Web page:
Bethlehem Steel (Lackawanna Plant)
Located in Lackawanna, NY
- Also Known As:Lackawanna Steel Company
- Genre:Steel Mill
- Age:116 years
- Demo / Renovated:N/A
- Decaying for:34 years
- Last Known Status:Abandoned
Photo © 2006 Tom Kirsch, opacity.us
Bethlehem Steel (Lackawanna Plant) History
In 1902, the Lackawanna Steel Company which was originally founded in Scranton P.A., moved operations to Lackawanna N.Y. - just south of the city of Buffalo. A large steel mill was constructed on the shore of Lake Erie and workers from Scranton were moved to continue their jobs. The plant became the leading manufacturer of sheet piling and steel rails.
In 1922, the plant was bought by Bethlehem Steel (their main plant being in Bethlehem P.A.) for $60 million, and dumped $40 million into repairing the aging facility to expand production. Buffalo had a significant automobile industry, and linked to the booming city of Detroit through the Great Lakes, their interest in the plant was well-founded. By World War II, the Bethlehem Lackawanna Plant was the largest steel making operation in the world, with 20,000 workers producing steel plate for ships, tanks, and other military structures. The height of production was in 1973, with 40 million tons of raw and finished steel coming from the Bethlehem Steel Company.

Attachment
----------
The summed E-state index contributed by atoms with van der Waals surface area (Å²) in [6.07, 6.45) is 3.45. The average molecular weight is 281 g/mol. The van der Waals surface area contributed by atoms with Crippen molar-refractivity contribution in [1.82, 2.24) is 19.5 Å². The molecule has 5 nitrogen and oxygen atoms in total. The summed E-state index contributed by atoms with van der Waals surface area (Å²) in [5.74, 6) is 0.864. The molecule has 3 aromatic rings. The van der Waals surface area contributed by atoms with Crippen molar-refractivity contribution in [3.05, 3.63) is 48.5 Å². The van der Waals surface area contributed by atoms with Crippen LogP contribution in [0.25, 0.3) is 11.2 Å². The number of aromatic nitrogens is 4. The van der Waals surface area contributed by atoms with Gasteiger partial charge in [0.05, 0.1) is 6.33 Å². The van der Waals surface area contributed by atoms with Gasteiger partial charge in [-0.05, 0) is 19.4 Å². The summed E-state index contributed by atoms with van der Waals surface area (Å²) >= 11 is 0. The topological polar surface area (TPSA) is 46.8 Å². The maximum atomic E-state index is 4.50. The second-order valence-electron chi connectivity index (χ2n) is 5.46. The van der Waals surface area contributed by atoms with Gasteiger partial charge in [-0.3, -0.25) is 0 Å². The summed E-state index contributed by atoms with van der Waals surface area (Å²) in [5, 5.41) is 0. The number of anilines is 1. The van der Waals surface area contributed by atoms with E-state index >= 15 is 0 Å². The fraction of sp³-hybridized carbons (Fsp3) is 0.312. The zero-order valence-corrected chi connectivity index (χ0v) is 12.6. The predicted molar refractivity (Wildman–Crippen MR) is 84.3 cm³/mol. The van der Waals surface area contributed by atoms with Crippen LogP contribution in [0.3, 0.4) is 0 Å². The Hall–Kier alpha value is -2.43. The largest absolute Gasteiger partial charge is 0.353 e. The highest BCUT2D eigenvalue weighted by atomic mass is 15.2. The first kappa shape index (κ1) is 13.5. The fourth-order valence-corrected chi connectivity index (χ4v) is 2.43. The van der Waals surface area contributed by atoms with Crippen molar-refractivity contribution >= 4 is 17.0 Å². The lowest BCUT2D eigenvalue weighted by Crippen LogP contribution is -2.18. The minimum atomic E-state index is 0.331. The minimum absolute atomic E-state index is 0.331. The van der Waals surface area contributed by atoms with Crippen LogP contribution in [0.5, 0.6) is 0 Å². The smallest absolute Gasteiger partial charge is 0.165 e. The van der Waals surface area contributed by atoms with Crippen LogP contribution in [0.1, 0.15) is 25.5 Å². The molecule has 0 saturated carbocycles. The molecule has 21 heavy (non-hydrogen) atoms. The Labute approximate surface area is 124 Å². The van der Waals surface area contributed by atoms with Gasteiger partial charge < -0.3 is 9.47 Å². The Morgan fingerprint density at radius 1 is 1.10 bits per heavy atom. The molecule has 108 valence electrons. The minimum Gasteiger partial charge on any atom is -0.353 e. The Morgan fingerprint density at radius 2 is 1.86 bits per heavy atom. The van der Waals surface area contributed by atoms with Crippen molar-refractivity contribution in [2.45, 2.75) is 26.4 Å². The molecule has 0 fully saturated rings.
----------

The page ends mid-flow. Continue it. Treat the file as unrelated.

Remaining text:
The demand for steel started to lessen in the 1970s, and the plant began making cutbacks in production and workforce in 1977. Although record sales of $7.3 billion were reached in 1981, the company reported a $1.5 billion loss the next year. Due to this dwindling interest in steel, the rise of foreign competition, and severe restructuring of the industry, the Lackawanna plant ceased most of its operations in 1983.
Efforts to reclaim the grounds of the former plant have been tried but met with much resistance, due to the contaminants left behind in the soil, however wind turbines were successfully erected along the lakefront in 2007. The company's old 1901 administration building (known as the North Office), a fine specimen of Beaux Arts architecture, has been left neglected for some time, and a controversial demolition has begun in 2012.
A small museum dedicated to the plant can be found at the Lackawanna Public Library (560 Ridge Road Lackawanna, NY 14218).